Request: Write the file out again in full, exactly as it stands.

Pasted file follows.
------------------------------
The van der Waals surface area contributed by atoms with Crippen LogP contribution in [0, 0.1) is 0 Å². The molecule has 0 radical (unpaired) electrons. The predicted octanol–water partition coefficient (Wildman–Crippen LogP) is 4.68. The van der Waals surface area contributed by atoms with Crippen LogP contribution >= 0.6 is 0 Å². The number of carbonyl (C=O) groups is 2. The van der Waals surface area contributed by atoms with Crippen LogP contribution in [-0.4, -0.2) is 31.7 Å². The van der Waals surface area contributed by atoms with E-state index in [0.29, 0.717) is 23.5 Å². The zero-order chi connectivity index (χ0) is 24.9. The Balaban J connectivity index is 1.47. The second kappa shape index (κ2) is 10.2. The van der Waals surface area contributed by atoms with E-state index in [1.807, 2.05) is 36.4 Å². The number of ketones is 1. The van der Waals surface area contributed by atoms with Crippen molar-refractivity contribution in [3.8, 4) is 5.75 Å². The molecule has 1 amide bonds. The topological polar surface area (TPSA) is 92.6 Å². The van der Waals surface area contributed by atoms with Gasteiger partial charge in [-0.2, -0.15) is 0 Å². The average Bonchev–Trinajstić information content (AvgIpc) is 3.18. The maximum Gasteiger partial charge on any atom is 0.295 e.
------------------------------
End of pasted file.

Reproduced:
The van der Waals surface area contributed by atoms with Crippen LogP contribution in [0, 0.1) is 0 Å². The molecule has 0 radical (unpaired) electrons. The predicted octanol–water partition coefficient (Wildman–Crippen LogP) is 4.68. The van der Waals surface area contributed by atoms with Crippen LogP contribution >= 0.6 is 0 Å². The number of carbonyl (C=O) groups is 2. The van der Waals surface area contributed by atoms with Crippen LogP contribution in [-0.4, -0.2) is 31.7 Å². The van der Waals surface area contributed by atoms with E-state index in [0.29, 0.717) is 23.5 Å². The zero-order chi connectivity index (χ0) is 24.9. The Balaban J connectivity index is 1.47. The second kappa shape index (κ2) is 10.2. The van der Waals surface area contributed by atoms with E-state index in [1.807, 2.05) is 36.4 Å². The number of ketones is 1. The van der Waals surface area contributed by atoms with Crippen molar-refractivity contribution in [3.8, 4) is 5.75 Å². The molecule has 1 amide bonds. The topological polar surface area (TPSA) is 92.6 Å². The van der Waals surface area contributed by atoms with Gasteiger partial charge in [-0.2, -0.15) is 0 Å². The average Bonchev–Trinajstić information content (AvgIpc) is 3.18. The maximum Gasteiger partial charge on any atom is 0.295 e.